Personally, I don’t think my cat, who has figured out how to open the kitchen cupboard and help himself to the butter dish, NEEDS to be smarter. But keeping our pets engaged and active does help prevent destructive tendencies, so we might as well make the process cute, like this Bacon and Egg Pancake snuffle mat. Aww. 


Can you believe an old towel used to suffice as a makeshift cushion for your pet? Now, our pets are reclining in memory foam orthopaedic beds, complete with customisable designer feet to match your home aesthetic. That’s not me being dramatic, that’s available on Omlet in 15 different colours and 10 different foot styles. 

As pets become more and more ‘human’ in consumers' eyes, they start humanising the needs of their pets. The way we protect our own back health with high quality mattresses, or want an electric blanket in the middle of winter, mirrors how consumers care for their pets now.

Gross Bits

Sure, the tried and true plastic litter tray and a hand held scoop does the job. But it’s unsightly, and kind of gross to deal with. Which is why robotic self-cleaning litter trays and litter trays disguised as furniture are hitting shelves and lounge room floors everywhere. From the thousand dollar Litter Robot, to pretty pastel retro-looking numbers, kitty litter has never been more fashionable. Purr.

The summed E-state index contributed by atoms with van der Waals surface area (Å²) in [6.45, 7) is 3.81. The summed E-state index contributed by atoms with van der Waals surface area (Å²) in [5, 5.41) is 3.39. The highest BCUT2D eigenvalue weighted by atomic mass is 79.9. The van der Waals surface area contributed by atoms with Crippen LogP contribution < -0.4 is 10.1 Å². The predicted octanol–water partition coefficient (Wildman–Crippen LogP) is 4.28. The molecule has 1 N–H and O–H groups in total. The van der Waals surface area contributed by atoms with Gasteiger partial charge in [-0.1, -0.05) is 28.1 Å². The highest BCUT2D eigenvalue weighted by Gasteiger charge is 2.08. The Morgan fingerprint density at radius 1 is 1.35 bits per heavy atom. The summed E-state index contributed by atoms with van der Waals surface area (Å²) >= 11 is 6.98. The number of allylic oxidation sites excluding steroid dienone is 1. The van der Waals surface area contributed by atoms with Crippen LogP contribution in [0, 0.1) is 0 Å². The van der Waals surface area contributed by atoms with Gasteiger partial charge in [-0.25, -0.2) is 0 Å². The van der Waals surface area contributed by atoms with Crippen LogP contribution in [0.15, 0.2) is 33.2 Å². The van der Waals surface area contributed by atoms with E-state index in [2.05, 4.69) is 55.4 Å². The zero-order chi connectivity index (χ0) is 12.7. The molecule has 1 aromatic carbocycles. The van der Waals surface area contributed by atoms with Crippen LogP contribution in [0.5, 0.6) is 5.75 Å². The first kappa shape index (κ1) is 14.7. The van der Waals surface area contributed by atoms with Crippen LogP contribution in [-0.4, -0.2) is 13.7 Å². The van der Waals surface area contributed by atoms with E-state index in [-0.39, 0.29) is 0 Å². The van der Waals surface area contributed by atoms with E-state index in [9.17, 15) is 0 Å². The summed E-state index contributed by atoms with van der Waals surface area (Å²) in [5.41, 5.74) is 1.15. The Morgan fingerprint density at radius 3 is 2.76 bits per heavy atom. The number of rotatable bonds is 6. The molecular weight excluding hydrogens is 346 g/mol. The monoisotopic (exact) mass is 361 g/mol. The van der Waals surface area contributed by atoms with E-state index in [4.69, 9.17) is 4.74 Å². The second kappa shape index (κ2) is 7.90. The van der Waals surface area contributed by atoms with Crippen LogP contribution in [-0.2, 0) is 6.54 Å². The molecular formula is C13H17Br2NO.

Even dog poo bags are going through an aesthetic renaissance, with brands like gummi producing beautiful baggies, and accessories for them to be carried in. They’ve even partnered with Melbourne cult fave The Commons for a dog poop bag collaboration. Just like we always dreamed. 

These ‘gross bits’ are an unavoidable part of pet ownership, with a level of stigma around neglecting them. No one wants to be the person caught not picking up after their dog at the park, after all. Brands building on this by providing ways to make the process more aesthetic are tapping into the performative nature of ‘pawrents’. Sure, they may not post their poo bags on social media, but they’ll take pride in slinging the lead and cutesy bags over their shoulder at the dog park.